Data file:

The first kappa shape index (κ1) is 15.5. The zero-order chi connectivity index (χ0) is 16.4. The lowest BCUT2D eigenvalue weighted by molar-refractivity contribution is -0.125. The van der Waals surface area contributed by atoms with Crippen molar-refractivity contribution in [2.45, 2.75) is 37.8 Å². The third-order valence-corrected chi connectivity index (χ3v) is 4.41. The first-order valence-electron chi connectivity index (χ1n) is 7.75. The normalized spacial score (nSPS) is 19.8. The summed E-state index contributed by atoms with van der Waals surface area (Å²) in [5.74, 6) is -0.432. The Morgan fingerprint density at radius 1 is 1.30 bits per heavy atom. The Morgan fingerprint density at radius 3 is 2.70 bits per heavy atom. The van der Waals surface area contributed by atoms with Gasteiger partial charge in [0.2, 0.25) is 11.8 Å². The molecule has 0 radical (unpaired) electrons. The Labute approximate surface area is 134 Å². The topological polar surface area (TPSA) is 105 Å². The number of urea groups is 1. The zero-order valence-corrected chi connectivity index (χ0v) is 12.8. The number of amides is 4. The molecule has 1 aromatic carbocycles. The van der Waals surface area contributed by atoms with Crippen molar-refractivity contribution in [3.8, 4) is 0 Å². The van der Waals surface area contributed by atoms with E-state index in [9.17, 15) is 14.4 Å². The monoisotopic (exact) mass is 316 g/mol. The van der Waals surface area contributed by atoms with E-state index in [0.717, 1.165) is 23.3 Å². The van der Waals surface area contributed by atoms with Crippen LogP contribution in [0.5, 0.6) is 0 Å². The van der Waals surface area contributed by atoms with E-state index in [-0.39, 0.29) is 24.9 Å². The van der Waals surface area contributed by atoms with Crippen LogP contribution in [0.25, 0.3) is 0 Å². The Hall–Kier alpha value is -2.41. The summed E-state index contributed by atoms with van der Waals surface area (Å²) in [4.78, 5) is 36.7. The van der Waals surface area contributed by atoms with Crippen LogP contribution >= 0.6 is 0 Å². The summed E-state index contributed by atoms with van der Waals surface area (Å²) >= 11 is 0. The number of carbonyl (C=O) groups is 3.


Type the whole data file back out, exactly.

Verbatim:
The first kappa shape index (κ1) is 15.5. The zero-order chi connectivity index (χ0) is 16.4. The lowest BCUT2D eigenvalue weighted by molar-refractivity contribution is -0.125. The van der Waals surface area contributed by atoms with Crippen molar-refractivity contribution in [2.45, 2.75) is 37.8 Å². The third-order valence-corrected chi connectivity index (χ3v) is 4.41. The first-order valence-electron chi connectivity index (χ1n) is 7.75. The normalized spacial score (nSPS) is 19.8. The summed E-state index contributed by atoms with van der Waals surface area (Å²) in [5.74, 6) is -0.432. The Morgan fingerprint density at radius 1 is 1.30 bits per heavy atom. The Morgan fingerprint density at radius 3 is 2.70 bits per heavy atom. The van der Waals surface area contributed by atoms with Gasteiger partial charge in [0.2, 0.25) is 11.8 Å². The molecule has 0 radical (unpaired) electrons. The Labute approximate surface area is 134 Å². The topological polar surface area (TPSA) is 105 Å². The number of urea groups is 1. The zero-order valence-corrected chi connectivity index (χ0v) is 12.8. The number of amides is 4. The molecule has 1 aromatic carbocycles. The van der Waals surface area contributed by atoms with Crippen molar-refractivity contribution in [3.8, 4) is 0 Å². The van der Waals surface area contributed by atoms with E-state index in [9.17, 15) is 14.4 Å². The monoisotopic (exact) mass is 316 g/mol. The van der Waals surface area contributed by atoms with E-state index in [0.717, 1.165) is 23.3 Å². The van der Waals surface area contributed by atoms with Crippen LogP contribution in [0.5, 0.6) is 0 Å². The van der Waals surface area contributed by atoms with E-state index in [-0.39, 0.29) is 24.9 Å². The van der Waals surface area contributed by atoms with Crippen LogP contribution in [0.25, 0.3) is 0 Å². The Hall–Kier alpha value is -2.41. The summed E-state index contributed by atoms with van der Waals surface area (Å²) in [4.78, 5) is 36.7. The van der Waals surface area contributed by atoms with Crippen LogP contribution >= 0.6 is 0 Å². The summed E-state index contributed by atoms with van der Waals surface area (Å²) >= 11 is 0. The number of carbonyl (C=O) groups is 3.